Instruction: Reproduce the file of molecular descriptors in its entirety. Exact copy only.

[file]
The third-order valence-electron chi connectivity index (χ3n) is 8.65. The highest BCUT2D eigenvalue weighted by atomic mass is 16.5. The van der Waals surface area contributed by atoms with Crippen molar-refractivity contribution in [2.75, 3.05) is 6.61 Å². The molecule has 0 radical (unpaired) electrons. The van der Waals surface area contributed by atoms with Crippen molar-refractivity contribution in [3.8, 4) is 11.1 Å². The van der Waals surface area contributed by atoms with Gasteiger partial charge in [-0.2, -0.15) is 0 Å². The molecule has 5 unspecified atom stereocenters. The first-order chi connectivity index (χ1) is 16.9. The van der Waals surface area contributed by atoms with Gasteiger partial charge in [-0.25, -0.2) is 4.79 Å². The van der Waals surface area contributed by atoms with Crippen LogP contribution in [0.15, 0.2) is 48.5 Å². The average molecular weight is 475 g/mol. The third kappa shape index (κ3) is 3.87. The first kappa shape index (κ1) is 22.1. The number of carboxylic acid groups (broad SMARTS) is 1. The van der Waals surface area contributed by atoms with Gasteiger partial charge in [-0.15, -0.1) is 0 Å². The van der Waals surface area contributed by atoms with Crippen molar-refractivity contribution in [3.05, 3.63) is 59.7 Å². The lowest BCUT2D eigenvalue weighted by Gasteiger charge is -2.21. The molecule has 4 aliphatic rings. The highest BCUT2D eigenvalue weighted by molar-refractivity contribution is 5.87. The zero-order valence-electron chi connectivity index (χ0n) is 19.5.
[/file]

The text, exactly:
The third-order valence-electron chi connectivity index (χ3n) is 8.65. The highest BCUT2D eigenvalue weighted by atomic mass is 16.5. The van der Waals surface area contributed by atoms with Crippen molar-refractivity contribution in [2.75, 3.05) is 6.61 Å². The molecule has 0 radical (unpaired) electrons. The van der Waals surface area contributed by atoms with Crippen molar-refractivity contribution in [3.8, 4) is 11.1 Å². The van der Waals surface area contributed by atoms with Gasteiger partial charge in [-0.2, -0.15) is 0 Å². The molecule has 5 unspecified atom stereocenters. The first-order chi connectivity index (χ1) is 16.9. The van der Waals surface area contributed by atoms with Gasteiger partial charge in [-0.25, -0.2) is 4.79 Å². The van der Waals surface area contributed by atoms with Crippen LogP contribution in [0.15, 0.2) is 48.5 Å². The average molecular weight is 475 g/mol. The third kappa shape index (κ3) is 3.87. The first kappa shape index (κ1) is 22.1. The number of carboxylic acid groups (broad SMARTS) is 1. The van der Waals surface area contributed by atoms with Gasteiger partial charge in [-0.15, -0.1) is 0 Å². The van der Waals surface area contributed by atoms with Crippen molar-refractivity contribution in [3.05, 3.63) is 59.7 Å². The lowest BCUT2D eigenvalue weighted by Gasteiger charge is -2.21. The molecule has 4 aliphatic rings. The highest BCUT2D eigenvalue weighted by molar-refractivity contribution is 5.87. The zero-order valence-electron chi connectivity index (χ0n) is 19.5.